Dyad reading, a modified version of the Neurological Impress Method, does not seem to be widely used, although it appears to have the potential to support students at multiple levels of reading proficiency. Dyad reading was implemented in this study with two second-grade English Learners (ELs) paired with English-proficient partners using both fiction and nonfiction texts. This qualitative study employed an action research method, using the following data sources: video observations, student interviews, weekly dyad observations, anecdotal notes, and weekly written reflections.

This study reveals that implementing dyad reading is complex. Participants needed modeling and practice with dyad reading procedures, but they learned them over time. The nature of the relationship between partners dramatically affected their dyad reading experience. Each partner had unique strengths and weaknesses that either helped or hindered the collaborative process. The participants, who had limited exposure to nonfiction texts prior to the study, indicated a clear understanding of and appreciation for both fiction and nonfiction. Of these two major genres, nonfiction provided more opportunities for partners to interact and have discussions during dyad reading. ELs appeared to grow in confidence as readers and experienced a sense of satisfaction and success. Adaptations made during the study that improved dyad reading for participants included having daily class discussions, using book logs to increase student accountability, refreshing the classroom library often, and encouraging more discussion between partners about texts.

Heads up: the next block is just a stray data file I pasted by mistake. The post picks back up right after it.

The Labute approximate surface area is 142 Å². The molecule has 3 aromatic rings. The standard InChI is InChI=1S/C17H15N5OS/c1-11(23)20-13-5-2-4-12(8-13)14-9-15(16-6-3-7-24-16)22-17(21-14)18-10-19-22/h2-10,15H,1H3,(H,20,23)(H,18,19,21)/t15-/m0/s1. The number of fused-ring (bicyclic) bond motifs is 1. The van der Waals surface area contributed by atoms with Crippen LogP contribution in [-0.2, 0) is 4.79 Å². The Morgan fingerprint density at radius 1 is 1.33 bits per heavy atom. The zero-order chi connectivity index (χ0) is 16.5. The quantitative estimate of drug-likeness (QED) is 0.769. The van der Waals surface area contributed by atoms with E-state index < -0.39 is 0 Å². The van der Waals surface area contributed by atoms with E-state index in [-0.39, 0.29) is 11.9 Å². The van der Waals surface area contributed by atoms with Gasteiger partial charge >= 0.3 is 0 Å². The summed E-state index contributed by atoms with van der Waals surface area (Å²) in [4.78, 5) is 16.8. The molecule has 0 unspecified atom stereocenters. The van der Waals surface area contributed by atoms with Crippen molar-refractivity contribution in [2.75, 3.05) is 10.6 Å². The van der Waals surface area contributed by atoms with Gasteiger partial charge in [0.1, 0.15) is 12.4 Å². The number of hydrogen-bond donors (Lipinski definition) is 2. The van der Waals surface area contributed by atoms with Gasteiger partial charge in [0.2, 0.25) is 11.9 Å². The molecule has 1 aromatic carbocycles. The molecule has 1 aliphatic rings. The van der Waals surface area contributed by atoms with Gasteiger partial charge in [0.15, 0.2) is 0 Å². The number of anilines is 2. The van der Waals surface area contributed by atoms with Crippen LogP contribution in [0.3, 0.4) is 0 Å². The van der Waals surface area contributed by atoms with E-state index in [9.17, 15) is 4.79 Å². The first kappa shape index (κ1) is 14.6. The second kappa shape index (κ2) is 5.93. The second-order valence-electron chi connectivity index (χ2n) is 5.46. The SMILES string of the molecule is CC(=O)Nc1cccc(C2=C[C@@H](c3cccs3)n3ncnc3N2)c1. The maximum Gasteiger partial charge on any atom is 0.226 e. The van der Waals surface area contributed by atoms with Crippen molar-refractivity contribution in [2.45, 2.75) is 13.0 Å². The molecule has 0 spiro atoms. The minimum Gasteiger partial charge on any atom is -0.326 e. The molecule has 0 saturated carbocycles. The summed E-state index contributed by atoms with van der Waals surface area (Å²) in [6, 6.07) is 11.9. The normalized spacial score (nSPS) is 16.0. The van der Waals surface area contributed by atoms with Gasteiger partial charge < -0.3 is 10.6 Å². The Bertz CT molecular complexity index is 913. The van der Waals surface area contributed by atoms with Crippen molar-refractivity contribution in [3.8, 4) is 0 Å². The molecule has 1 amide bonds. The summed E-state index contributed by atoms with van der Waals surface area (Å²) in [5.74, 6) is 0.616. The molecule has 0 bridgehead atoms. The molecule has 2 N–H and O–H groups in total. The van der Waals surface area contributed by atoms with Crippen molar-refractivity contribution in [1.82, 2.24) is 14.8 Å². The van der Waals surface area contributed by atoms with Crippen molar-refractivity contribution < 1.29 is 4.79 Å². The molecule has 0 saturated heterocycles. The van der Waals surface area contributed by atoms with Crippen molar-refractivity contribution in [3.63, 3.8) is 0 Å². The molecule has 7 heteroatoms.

Dyad reading can be used successfully with second-grade ELs who are assisted readers. Participants recognized the value of having competent lead readers who could help them with their reading and with whom they could share the reading experience. Action research methodology provided opportunities to make changes as needed throughout the study. Some adaptations for future practice emerged. Foremost among these recommended adaptations is the inclusion of two additional dyad reading procedures: preview and plan, and stop and share.



College and Department

David O. McKay School of Education; Teacher Education



Date Submitted


Document Type





collaborative reading, dyad reading, English Learners, genre, oral reading, second grade